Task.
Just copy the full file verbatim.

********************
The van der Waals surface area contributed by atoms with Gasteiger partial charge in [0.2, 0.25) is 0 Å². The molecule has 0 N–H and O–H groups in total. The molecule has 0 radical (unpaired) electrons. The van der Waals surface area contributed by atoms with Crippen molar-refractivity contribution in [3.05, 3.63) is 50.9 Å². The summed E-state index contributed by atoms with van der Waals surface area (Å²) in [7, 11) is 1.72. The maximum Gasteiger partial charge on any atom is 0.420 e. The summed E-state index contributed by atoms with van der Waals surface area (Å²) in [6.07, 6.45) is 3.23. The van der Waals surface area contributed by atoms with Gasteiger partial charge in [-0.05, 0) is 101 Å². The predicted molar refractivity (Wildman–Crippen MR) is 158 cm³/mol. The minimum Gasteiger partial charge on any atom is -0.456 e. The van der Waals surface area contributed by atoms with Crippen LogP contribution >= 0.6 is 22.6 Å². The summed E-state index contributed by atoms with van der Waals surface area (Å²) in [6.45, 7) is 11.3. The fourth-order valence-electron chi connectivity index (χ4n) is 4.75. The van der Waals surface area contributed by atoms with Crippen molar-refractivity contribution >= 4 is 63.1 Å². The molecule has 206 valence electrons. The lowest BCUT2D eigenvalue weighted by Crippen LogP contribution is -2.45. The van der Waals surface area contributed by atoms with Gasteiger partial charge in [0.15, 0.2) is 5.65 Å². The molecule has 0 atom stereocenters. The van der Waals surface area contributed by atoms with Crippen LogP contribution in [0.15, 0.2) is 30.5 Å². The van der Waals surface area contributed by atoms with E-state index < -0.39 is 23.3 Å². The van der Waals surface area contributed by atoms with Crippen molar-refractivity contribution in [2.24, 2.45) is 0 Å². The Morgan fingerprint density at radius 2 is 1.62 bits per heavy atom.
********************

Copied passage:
The van der Waals surface area contributed by atoms with Gasteiger partial charge in [0.2, 0.25) is 0 Å². The molecule has 0 N–H and O–H groups in total. The molecule has 0 radical (unpaired) electrons. The van der Waals surface area contributed by atoms with Crippen molar-refractivity contribution in [3.05, 3.63) is 50.9 Å². The summed E-state index contributed by atoms with van der Waals surface area (Å²) in [7, 11) is 1.72. The maximum Gasteiger partial charge on any atom is 0.420 e. The summed E-state index contributed by atoms with van der Waals surface area (Å²) in [6.07, 6.45) is 3.23. The van der Waals surface area contributed by atoms with Gasteiger partial charge in [-0.05, 0) is 101 Å². The predicted molar refractivity (Wildman–Crippen MR) is 158 cm³/mol. The minimum Gasteiger partial charge on any atom is -0.456 e. The van der Waals surface area contributed by atoms with Crippen LogP contribution >= 0.6 is 22.6 Å². The summed E-state index contributed by atoms with van der Waals surface area (Å²) in [6.45, 7) is 11.3. The fourth-order valence-electron chi connectivity index (χ4n) is 4.75. The van der Waals surface area contributed by atoms with Crippen molar-refractivity contribution >= 4 is 63.1 Å². The molecule has 206 valence electrons. The lowest BCUT2D eigenvalue weighted by Crippen LogP contribution is -2.45. The van der Waals surface area contributed by atoms with Gasteiger partial charge in [0.15, 0.2) is 5.65 Å². The molecule has 0 atom stereocenters. The van der Waals surface area contributed by atoms with Crippen LogP contribution in [0.15, 0.2) is 30.5 Å². The van der Waals surface area contributed by atoms with E-state index < -0.39 is 23.3 Å². The van der Waals surface area contributed by atoms with Crippen molar-refractivity contribution in [2.24, 2.45) is 0 Å². The Morgan fingerprint density at radius 2 is 1.62 bits per heavy atom.